Economic, social, and cultural rights are recognized in and protected by a large number of legal instruments. The following paragraphs provide an overview of the principal rights and their primary sources—focusing specifically on the major international and regional treaties. All instruments referred to below are included in this Resource Guide.

The Universal Declaration of Human Rights (UDHR), adopted as a resolution of the General Assembly in 1948, remains one of the original and most important sources of economic, social, and cultural rights. The UDHR specifically identifies the right to social security (Article 22); the right to work (Article 23); the right to rest and leisure (Article 24); the right to an adequate standard of living (Article 25); the right to education (Article 26); and the right to benefits of science and culture (Article 27).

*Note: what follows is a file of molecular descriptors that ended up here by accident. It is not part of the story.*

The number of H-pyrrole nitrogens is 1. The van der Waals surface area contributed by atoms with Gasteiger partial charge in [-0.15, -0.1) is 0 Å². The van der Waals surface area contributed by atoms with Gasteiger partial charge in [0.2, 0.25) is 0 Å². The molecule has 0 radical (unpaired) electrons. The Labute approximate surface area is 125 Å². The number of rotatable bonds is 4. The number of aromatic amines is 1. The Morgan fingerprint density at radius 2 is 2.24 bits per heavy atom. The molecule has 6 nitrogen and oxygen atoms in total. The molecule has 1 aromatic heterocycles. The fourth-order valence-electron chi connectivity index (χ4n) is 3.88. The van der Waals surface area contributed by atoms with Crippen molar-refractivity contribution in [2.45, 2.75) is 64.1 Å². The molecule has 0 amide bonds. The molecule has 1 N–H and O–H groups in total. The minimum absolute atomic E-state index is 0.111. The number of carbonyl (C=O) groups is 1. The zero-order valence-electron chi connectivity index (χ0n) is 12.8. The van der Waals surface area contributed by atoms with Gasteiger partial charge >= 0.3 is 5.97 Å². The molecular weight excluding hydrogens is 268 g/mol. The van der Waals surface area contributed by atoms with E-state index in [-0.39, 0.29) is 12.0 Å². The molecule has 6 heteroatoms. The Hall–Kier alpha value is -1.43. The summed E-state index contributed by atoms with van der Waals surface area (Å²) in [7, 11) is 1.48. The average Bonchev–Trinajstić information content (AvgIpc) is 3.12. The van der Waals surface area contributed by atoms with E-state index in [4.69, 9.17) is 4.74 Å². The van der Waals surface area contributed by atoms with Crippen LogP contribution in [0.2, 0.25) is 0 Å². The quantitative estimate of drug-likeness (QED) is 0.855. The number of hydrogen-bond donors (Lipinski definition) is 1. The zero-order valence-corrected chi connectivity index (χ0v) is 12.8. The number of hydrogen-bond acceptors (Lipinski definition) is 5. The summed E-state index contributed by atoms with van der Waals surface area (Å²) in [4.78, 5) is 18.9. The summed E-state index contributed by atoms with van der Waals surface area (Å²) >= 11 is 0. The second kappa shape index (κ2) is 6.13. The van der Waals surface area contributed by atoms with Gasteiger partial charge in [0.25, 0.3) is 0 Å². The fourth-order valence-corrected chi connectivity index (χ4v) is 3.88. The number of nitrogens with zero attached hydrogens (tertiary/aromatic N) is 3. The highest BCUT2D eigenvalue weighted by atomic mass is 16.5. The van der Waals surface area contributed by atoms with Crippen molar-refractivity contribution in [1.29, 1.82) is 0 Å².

The International Covenant on Economic, Social and Cultural Rights (ICESCR) is the foremost international legal source of these rights. Rights recognized in and protected by this instrument include the right to work and to favorable conditions of work (Articles 6 and 7); the right to organize and take collective labor action (Article 8); the right to social security (Article 9); the right to protection of the family including protection of mothers and children (Article 10); the right to an adequate standards of living including adequate food, clothing, and housing (Article 11); the right to enjoyment of the highest attainable standard of health (Article 12); the right to education (Article 13); and cultural rights including the right to participate in cultural life, to benefit from scientific progress and one's own scientific, literary or artistic production (Article 15).